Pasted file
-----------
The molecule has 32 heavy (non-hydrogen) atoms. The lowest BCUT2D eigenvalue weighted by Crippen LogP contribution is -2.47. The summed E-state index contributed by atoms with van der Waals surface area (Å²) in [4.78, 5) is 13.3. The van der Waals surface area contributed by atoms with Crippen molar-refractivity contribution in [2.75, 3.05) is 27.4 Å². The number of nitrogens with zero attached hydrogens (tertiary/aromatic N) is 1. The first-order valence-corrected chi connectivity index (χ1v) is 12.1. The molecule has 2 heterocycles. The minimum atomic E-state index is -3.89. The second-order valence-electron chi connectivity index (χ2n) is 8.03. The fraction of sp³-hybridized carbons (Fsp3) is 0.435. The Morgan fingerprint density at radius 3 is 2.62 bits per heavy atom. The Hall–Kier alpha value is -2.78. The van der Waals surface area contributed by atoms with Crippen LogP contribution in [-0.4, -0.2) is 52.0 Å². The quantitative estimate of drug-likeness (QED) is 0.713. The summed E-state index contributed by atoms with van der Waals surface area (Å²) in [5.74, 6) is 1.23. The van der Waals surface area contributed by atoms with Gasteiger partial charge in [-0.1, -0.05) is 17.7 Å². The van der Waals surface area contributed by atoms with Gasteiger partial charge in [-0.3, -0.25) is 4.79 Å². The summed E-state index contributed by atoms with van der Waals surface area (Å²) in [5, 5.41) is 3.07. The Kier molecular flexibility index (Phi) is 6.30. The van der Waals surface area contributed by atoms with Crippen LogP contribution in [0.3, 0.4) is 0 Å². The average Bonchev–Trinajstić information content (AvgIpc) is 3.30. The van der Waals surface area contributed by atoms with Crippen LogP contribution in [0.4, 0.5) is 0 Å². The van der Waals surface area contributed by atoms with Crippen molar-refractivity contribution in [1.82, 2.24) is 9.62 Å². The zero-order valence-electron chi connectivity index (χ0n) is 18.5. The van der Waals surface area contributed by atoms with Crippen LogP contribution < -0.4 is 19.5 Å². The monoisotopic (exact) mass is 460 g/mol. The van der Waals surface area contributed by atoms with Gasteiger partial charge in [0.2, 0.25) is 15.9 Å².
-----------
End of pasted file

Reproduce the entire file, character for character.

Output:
The molecule has 32 heavy (non-hydrogen) atoms. The lowest BCUT2D eigenvalue weighted by Crippen LogP contribution is -2.47. The summed E-state index contributed by atoms with van der Waals surface area (Å²) in [4.78, 5) is 13.3. The van der Waals surface area contributed by atoms with Crippen molar-refractivity contribution in [2.75, 3.05) is 27.4 Å². The number of nitrogens with zero attached hydrogens (tertiary/aromatic N) is 1. The first-order valence-corrected chi connectivity index (χ1v) is 12.1. The molecule has 2 heterocycles. The minimum atomic E-state index is -3.89. The second-order valence-electron chi connectivity index (χ2n) is 8.03. The fraction of sp³-hybridized carbons (Fsp3) is 0.435. The Morgan fingerprint density at radius 3 is 2.62 bits per heavy atom. The Hall–Kier alpha value is -2.78. The van der Waals surface area contributed by atoms with Crippen LogP contribution in [-0.4, -0.2) is 52.0 Å². The quantitative estimate of drug-likeness (QED) is 0.713. The summed E-state index contributed by atoms with van der Waals surface area (Å²) in [5.74, 6) is 1.23. The van der Waals surface area contributed by atoms with Gasteiger partial charge in [-0.1, -0.05) is 17.7 Å². The van der Waals surface area contributed by atoms with Gasteiger partial charge in [-0.3, -0.25) is 4.79 Å². The summed E-state index contributed by atoms with van der Waals surface area (Å²) in [5, 5.41) is 3.07. The Kier molecular flexibility index (Phi) is 6.30. The van der Waals surface area contributed by atoms with Crippen LogP contribution in [0.3, 0.4) is 0 Å². The average Bonchev–Trinajstić information content (AvgIpc) is 3.30. The van der Waals surface area contributed by atoms with Crippen LogP contribution in [0.4, 0.5) is 0 Å². The van der Waals surface area contributed by atoms with Crippen molar-refractivity contribution in [1.82, 2.24) is 9.62 Å². The zero-order valence-electron chi connectivity index (χ0n) is 18.5. The van der Waals surface area contributed by atoms with Crippen LogP contribution < -0.4 is 19.5 Å². The monoisotopic (exact) mass is 460 g/mol. The van der Waals surface area contributed by atoms with Gasteiger partial charge in [0.2, 0.25) is 15.9 Å².